Kew Bridge Development Generates Close to £250million
Developer claimed reduced affordable homes portion because of fears about profitability
Housing developer St George made revenues of over £250 million on a Kew Bridge development even though it had persuaded Hounslow Council to allow a reduced portion of affordable homes due to fears about the profitability of the scheme. The money raised by the scheme was nearly double what the developer told the Council they were likely to achieve.
The numbers were gathered by the Guardian newspaper who reported that the Berkeley Group which owns St George has repeatedly told planning authorities that they couldn't deliver the borough's target proportion of affordable housing because they wouldn't be able to make a profit.
For its Kew Bridge development, Hounslow Council accepted that Berkeley could only build 20% of a 308-unit scheme as affordable which was half the local authority’s target.
Building the number of units required by the target, Berkeley stated in a planning agreement, would mean the scheme would be £24.6million in deficit. Berkeley told Hounslow that house sales would generate £132million. Berkeley did agree to make an extra payment to Hounslow capped at £8.3million in the event of the scheme performing well. According to The Guardian, Land Registry data suggest that the scheme generated close to £250million, with one apartment selling for £4.55million.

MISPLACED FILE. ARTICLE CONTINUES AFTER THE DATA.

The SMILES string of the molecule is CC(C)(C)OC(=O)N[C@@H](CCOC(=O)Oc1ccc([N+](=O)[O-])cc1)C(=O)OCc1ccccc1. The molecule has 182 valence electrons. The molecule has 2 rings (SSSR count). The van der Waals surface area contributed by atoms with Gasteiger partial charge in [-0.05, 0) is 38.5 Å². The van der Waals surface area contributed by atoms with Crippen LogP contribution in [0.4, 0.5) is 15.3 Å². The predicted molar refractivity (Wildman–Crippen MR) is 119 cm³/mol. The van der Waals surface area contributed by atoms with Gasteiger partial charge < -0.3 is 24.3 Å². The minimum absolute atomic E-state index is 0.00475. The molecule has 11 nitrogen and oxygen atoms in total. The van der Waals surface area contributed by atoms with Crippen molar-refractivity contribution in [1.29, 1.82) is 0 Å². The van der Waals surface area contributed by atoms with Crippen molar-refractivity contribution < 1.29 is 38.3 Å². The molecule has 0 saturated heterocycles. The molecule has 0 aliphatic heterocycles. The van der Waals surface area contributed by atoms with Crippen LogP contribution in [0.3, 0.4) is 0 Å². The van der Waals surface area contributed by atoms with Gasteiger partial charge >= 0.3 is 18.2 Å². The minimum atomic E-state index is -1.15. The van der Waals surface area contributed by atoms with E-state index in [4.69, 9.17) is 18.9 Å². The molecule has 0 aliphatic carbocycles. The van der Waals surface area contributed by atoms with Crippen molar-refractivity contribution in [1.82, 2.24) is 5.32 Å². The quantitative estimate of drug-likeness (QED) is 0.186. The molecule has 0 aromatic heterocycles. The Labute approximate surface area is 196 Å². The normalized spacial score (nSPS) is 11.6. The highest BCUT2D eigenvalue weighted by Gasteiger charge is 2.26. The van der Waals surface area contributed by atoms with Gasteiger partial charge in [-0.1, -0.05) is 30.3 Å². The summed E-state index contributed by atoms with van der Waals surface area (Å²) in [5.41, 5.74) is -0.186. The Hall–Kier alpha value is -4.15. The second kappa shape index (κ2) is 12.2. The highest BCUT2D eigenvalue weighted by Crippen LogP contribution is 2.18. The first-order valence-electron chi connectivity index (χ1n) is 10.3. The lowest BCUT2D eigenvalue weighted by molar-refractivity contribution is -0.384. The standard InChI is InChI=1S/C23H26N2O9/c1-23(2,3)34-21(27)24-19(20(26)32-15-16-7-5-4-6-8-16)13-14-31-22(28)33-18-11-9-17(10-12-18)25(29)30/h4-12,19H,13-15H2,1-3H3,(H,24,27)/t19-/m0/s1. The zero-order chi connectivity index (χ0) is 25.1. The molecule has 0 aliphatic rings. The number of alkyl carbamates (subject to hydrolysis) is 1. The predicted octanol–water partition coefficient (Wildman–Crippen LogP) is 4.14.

Land Registry data also suggests a total of £358million sales came from 71 homes in the Ebury Square development but Berkeley only paid £1.6million towards low-cost housing elsewhere in Westminster without building any affordable homes.
While pleading squeezed margins Berkeley has made £2.9billion profit over the past seven years and its chairman Tony Pidgley has earned over £174million over the past decade.
A spokesman for the company said, “Berkeley has a sustainable, successful business model that enables it to perform well throughout the economic cycle, as demonstrated by its results of recent years and creation of fantastic new communities and long term value. We are justly proud of our track record in building 10% of London’s much-needed private and affordable homes.
“Last year alone, Berkeley contributed more than £400m of subsidy for affordable housing and wider community and infrastructure projects, which has helped us be recognised as London and the south-east’s leading place-maker. Sales utilising Help to Buy are a very small part of Berkeley’s sales.”
September 8, 2018